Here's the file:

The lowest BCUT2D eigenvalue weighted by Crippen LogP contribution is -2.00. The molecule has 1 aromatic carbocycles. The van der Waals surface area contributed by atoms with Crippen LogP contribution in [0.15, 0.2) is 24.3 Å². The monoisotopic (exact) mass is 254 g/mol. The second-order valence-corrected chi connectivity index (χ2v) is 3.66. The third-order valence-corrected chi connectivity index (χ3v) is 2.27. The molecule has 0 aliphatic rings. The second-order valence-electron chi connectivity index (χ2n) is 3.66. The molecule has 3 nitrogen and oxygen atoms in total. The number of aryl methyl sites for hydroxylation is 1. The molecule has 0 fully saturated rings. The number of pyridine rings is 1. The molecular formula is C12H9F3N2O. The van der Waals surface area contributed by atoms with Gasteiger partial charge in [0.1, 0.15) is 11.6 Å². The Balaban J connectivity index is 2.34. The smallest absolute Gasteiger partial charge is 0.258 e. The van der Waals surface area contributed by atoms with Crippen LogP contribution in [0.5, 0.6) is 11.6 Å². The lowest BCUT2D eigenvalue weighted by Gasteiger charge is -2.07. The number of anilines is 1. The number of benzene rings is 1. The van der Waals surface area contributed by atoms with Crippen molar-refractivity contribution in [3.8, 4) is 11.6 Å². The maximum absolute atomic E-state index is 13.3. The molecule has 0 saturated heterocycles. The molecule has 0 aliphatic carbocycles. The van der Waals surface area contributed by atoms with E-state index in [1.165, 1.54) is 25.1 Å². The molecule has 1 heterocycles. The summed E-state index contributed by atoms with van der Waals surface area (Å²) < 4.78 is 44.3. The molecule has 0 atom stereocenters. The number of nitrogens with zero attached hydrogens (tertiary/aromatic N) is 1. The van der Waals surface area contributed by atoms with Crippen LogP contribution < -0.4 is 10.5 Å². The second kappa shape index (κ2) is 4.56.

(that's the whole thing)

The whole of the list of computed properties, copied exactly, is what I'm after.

The lowest BCUT2D eigenvalue weighted by Crippen LogP contribution is -2.00. The molecule has 1 aromatic carbocycles. The van der Waals surface area contributed by atoms with Crippen LogP contribution in [0.15, 0.2) is 24.3 Å². The monoisotopic (exact) mass is 254 g/mol. The second-order valence-corrected chi connectivity index (χ2v) is 3.66. The third-order valence-corrected chi connectivity index (χ3v) is 2.27. The molecule has 0 aliphatic rings. The second-order valence-electron chi connectivity index (χ2n) is 3.66. The molecule has 3 nitrogen and oxygen atoms in total. The number of aryl methyl sites for hydroxylation is 1. The molecule has 0 fully saturated rings. The number of pyridine rings is 1. The molecular formula is C12H9F3N2O. The van der Waals surface area contributed by atoms with Gasteiger partial charge in [0.1, 0.15) is 11.6 Å². The Balaban J connectivity index is 2.34. The smallest absolute Gasteiger partial charge is 0.258 e. The van der Waals surface area contributed by atoms with Crippen LogP contribution in [0.5, 0.6) is 11.6 Å². The lowest BCUT2D eigenvalue weighted by Gasteiger charge is -2.07. The number of anilines is 1. The number of benzene rings is 1. The van der Waals surface area contributed by atoms with Crippen molar-refractivity contribution in [3.8, 4) is 11.6 Å². The maximum absolute atomic E-state index is 13.3. The molecule has 0 saturated heterocycles. The molecule has 0 aliphatic carbocycles. The van der Waals surface area contributed by atoms with E-state index in [1.165, 1.54) is 25.1 Å². The molecule has 1 heterocycles. The summed E-state index contributed by atoms with van der Waals surface area (Å²) < 4.78 is 44.3. The molecule has 0 atom stereocenters. The number of nitrogens with zero attached hydrogens (tertiary/aromatic N) is 1. The van der Waals surface area contributed by atoms with Crippen LogP contribution < -0.4 is 10.5 Å². The second kappa shape index (κ2) is 4.56.